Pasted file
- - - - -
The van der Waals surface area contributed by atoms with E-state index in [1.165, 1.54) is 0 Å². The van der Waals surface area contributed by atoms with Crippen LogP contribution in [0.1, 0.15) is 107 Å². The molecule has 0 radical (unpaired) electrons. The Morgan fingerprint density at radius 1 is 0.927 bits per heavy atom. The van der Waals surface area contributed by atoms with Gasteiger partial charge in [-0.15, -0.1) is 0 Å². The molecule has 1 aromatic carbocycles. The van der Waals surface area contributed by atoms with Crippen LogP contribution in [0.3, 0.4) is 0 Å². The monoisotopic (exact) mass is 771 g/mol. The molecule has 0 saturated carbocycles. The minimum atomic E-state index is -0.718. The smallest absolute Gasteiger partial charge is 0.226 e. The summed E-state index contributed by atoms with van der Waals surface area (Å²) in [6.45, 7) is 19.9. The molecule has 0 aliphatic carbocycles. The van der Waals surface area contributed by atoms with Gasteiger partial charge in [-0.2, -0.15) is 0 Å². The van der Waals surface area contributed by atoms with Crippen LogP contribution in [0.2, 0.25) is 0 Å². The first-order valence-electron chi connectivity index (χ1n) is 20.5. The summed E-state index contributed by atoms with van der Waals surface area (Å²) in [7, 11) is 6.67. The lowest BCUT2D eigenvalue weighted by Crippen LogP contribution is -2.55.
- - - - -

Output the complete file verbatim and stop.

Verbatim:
The van der Waals surface area contributed by atoms with E-state index in [1.165, 1.54) is 0 Å². The van der Waals surface area contributed by atoms with Crippen LogP contribution in [0.1, 0.15) is 107 Å². The molecule has 0 radical (unpaired) electrons. The Morgan fingerprint density at radius 1 is 0.927 bits per heavy atom. The van der Waals surface area contributed by atoms with Gasteiger partial charge in [-0.15, -0.1) is 0 Å². The molecule has 1 aromatic carbocycles. The van der Waals surface area contributed by atoms with Crippen LogP contribution in [0.3, 0.4) is 0 Å². The monoisotopic (exact) mass is 771 g/mol. The molecule has 0 saturated carbocycles. The minimum atomic E-state index is -0.718. The smallest absolute Gasteiger partial charge is 0.226 e. The summed E-state index contributed by atoms with van der Waals surface area (Å²) in [6.45, 7) is 19.9. The molecule has 0 aliphatic carbocycles. The van der Waals surface area contributed by atoms with Gasteiger partial charge in [-0.2, -0.15) is 0 Å². The van der Waals surface area contributed by atoms with Crippen LogP contribution in [0.2, 0.25) is 0 Å². The first-order valence-electron chi connectivity index (χ1n) is 20.5. The summed E-state index contributed by atoms with van der Waals surface area (Å²) in [7, 11) is 6.67. The lowest BCUT2D eigenvalue weighted by Crippen LogP contribution is -2.55.